Higher learning institutions should have an upper hand in fighting Genocide denial and ideology to discourage a culture of impunity.
The call was made by experts from the National Commission for the Fight against Genocide (CNLG), yesterday, during a consultative meeting with heads of higher learning institutions in the country ahead of the commemoration of United Nations Convention on the Prevention and Punishment of the Crime of Genocide.
Adopted in 1948 and ratified by the 147 states of the General Assembly, the day is marked on December 9 every year.
To mark the day, all universities will hold a public lecture either on the same day or any other within the week.
Dr Jean Damascène Gasanabo, the director of research and documentation at CNLG, said universities are key players in fighting genocide ideology and its denial while discouraging the culture of impunity.
“Universities have more than 90,000 students, it is a huge number, the young people and the leaders of the future. We need to give them information, knowledge and methods on how to fight Genocide denial and ideology,” he said.
He said December 9 presents an opportunity to meet young people and give them platform do discuss, ask questions, debate on the UN Convention as well as on the 1994 Genocide against the Tutsi.
The Genocide claimed over a million lives but some of the perpetrators continue to live freely in foreign jurisdictions that give them safe haven while others minimise and deny the Genocide.
Gasanabo called for collaboration to bring the perpetrators to book.
“Let’s report cases of Genocide, bring them to Police. We have to collaborate with friends in other countries to see how they can arrest, prosecute and extradite suspects to face justice,” Gasanabo said.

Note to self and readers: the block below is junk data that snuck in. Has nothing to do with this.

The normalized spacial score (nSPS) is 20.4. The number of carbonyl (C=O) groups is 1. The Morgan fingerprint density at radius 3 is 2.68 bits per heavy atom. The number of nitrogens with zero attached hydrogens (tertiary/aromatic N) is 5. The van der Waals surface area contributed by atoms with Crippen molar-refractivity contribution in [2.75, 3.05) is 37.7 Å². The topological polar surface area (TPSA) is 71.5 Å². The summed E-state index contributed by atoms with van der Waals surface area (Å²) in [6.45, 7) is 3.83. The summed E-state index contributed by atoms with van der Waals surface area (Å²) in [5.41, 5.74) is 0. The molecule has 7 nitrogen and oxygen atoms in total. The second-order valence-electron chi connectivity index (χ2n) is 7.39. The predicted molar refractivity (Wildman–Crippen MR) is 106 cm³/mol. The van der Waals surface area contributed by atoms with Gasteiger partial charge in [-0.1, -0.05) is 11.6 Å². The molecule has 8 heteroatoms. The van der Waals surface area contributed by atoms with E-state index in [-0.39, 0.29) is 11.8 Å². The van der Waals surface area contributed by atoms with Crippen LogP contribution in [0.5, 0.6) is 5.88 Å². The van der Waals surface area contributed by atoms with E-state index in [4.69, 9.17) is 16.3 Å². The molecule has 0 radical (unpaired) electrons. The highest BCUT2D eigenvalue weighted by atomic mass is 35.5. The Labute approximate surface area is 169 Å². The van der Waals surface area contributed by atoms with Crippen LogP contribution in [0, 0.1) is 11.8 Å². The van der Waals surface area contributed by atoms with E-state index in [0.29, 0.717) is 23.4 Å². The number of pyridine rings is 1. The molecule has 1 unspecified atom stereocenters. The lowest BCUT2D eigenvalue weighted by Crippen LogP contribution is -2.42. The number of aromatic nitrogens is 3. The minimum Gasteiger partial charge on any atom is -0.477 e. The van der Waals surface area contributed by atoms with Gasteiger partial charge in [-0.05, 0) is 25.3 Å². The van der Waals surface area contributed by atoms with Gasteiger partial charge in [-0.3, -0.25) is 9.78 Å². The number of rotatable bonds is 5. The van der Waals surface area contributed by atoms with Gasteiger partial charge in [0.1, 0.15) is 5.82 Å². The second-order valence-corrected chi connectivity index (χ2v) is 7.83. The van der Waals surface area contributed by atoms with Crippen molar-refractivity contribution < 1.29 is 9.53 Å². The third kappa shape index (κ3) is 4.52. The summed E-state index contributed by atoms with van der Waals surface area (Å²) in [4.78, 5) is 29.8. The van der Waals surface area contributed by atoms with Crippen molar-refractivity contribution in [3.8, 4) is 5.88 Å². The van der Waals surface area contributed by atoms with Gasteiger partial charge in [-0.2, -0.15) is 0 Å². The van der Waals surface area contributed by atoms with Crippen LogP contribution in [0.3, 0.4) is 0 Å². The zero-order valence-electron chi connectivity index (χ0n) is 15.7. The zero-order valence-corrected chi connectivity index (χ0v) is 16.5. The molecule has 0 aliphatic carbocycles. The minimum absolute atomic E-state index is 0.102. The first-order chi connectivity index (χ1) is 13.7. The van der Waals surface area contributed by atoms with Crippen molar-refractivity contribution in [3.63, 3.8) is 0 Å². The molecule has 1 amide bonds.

The public lecture will also be an opportunity to deliver message to the world to remember that genocide happened in Rwanda, and remind the world to teach the 1994 Genocide against the Tutsi in schools as they teach the Jewish Holocaust.
There are as many as 829 Genocide suspects hiding in various countries all over the world, according to CNLG.
This will be the third time universities hold such public lecture but, according to Gasanabo, the attendance is normally low.
He said that about 12,900 people attend out of some 90,800 students from higher learning institutions in the country.
Gasanabo said it would be important for higher learning institutions to construct commemoration plaques on their premises, especially those that lost students and staff members, and encourage students to visit memorial ones.
He also encouraged research, and availability of genocide teaching materials.
Varsities speak out
Dr Gustave Tombola, the deputy vice-chancellor for academic affairs at the University of Tourism and Business Studies, said the public lecture is crucial and the university would be ready to hold it.
“We need to sensitise our students because many were born after the genocide and just hear about it, organising such a public lecture is vital,” said Tombora.
Prof. Nelson Ijumba, the deputy vice-chancellor for academic affairs at the University of Rwanda, said the university was ready for public lecture but said there was need to scale up the initiative down to primary and secondary schools.